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Environmental Factors Regulating Sexual and Asexual Reproduction by Mycosphaerella ligulicola. R. E. McCoy, Former Graduate Student, Department of Plant Pathology, Cornell University, Ithaca, New York 14850, Present position of senior author: Assistant Professor (Plant Pathologist), Agricultural Research Center, University of Florida, Ft. Lauderdale 33314; R. K. Horst(2), and A. W. Dimock(3). (2)(3)Assistant Professor, and Professor, respectively, Department of Plant Pathology, Cornell University, Ithaca, New York 14850. Phytopathology 62:1188-1195. Accepted for publication 28 April 1972. DOI: 10.1094/Phyto-62-1188.

Cardinal temperatures for formation of pycnidia and perithecia of Mycosphaerella ligulicola differed significantly. The temperature/pycnidium-development curve was nearly identical to that for linear growth of the fungus on potato-dextrose agar; i.e., minimum 3, optimum 26, maximum 30 C. Perithecia were not produced at temperatures greater than 24 C; the optimum was 21 C. The effect of temperature on asexual reproduction is compounded by its effect on spore number, size, and septation. Conidium size and per cent of septate conidia produced are inversely proportional to temperature; number of conidia produced is directly related to temperature. Light is required for reproduction by certain isolates, not by others. Isolates requiring light for sporulation are stimulated toward pycnidium formation by near-ultraviolet light at a daily photoperiod of 10 to 15 hr. Perithecium production appears to be stimulated when the proportion of far red light exceeds that in the near red portion of the spectrum at over-all irradiance levels of 450 µw/cm2. However, this effect was overridden at a higher light intensity, 1,500 µw/cm2, under which perithecia were produced at all light qualities tested. High moisture levels favor pycnidium formation, whereas dry conditions accelerate development of perithecia.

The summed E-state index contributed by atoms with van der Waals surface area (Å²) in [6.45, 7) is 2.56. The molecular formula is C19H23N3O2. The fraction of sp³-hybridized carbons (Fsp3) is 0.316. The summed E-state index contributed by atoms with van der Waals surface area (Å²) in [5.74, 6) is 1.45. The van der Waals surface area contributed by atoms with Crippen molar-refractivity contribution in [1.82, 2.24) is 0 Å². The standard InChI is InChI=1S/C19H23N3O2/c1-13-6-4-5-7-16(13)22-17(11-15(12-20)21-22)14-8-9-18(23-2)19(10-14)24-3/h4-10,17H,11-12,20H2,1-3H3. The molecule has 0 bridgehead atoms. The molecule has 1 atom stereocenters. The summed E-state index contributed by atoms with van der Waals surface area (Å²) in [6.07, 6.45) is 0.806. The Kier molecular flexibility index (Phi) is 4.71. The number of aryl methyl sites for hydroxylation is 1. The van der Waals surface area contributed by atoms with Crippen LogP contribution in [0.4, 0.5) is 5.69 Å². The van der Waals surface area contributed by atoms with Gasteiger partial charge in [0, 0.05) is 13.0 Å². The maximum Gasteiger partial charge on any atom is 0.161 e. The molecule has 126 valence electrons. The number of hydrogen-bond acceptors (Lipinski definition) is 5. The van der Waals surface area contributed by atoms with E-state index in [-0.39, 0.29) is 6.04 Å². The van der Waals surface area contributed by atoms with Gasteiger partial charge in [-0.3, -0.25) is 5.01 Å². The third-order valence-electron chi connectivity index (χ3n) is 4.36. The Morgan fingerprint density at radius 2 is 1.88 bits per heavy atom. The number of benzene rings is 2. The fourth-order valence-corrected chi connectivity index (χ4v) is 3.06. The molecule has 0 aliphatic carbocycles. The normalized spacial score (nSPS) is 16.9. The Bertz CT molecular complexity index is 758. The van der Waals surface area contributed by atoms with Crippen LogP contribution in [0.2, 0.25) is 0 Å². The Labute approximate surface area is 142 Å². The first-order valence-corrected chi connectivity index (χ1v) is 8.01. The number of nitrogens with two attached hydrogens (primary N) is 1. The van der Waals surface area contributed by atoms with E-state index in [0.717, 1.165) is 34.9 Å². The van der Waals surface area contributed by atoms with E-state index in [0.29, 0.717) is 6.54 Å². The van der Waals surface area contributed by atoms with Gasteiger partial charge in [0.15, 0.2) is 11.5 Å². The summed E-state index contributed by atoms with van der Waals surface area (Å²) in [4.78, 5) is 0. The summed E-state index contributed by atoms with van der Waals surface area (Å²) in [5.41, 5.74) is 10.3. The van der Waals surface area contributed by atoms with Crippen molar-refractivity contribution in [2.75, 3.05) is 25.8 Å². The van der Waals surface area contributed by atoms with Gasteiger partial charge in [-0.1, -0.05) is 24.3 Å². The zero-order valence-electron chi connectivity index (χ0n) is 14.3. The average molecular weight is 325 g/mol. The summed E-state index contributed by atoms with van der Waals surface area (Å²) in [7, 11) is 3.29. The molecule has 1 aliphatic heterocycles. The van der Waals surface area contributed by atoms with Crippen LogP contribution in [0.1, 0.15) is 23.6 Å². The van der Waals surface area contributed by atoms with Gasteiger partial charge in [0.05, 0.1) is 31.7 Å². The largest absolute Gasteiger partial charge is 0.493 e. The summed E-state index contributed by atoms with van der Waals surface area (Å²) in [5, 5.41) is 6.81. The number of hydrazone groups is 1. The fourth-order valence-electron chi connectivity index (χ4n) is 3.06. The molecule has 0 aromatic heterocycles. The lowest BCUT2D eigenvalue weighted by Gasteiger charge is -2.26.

Additional keywords: Ascochyta chrysanthemi, chrysanthemum ray blight, Chrysanthemum morifolium.